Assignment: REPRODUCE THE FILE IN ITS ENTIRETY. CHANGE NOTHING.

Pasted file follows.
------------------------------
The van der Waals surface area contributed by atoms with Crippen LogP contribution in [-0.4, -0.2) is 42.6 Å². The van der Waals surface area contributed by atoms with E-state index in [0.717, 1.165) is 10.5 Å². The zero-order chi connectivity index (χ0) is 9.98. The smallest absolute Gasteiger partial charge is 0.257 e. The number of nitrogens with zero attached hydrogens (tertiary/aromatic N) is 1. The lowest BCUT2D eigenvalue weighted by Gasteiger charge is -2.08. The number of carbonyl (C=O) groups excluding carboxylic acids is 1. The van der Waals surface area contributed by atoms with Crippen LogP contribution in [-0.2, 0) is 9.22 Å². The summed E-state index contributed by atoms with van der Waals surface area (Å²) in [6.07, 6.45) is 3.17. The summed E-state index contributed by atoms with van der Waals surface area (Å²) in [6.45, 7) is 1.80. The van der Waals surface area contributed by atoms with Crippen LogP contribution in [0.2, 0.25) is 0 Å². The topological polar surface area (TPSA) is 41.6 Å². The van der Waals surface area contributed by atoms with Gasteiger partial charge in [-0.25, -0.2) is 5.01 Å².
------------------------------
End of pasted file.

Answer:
The van der Waals surface area contributed by atoms with Crippen LogP contribution in [-0.4, -0.2) is 42.6 Å². The van der Waals surface area contributed by atoms with E-state index in [0.717, 1.165) is 10.5 Å². The zero-order chi connectivity index (χ0) is 9.98. The smallest absolute Gasteiger partial charge is 0.257 e. The number of nitrogens with zero attached hydrogens (tertiary/aromatic N) is 1. The lowest BCUT2D eigenvalue weighted by Gasteiger charge is -2.08. The number of carbonyl (C=O) groups excluding carboxylic acids is 1. The van der Waals surface area contributed by atoms with Crippen LogP contribution in [-0.2, 0) is 9.22 Å². The summed E-state index contributed by atoms with van der Waals surface area (Å²) in [6.07, 6.45) is 3.17. The summed E-state index contributed by atoms with van der Waals surface area (Å²) in [6.45, 7) is 1.80. The van der Waals surface area contributed by atoms with Crippen LogP contribution in [0.2, 0.25) is 0 Å². The topological polar surface area (TPSA) is 41.6 Å². The van der Waals surface area contributed by atoms with Gasteiger partial charge in [-0.25, -0.2) is 5.01 Å².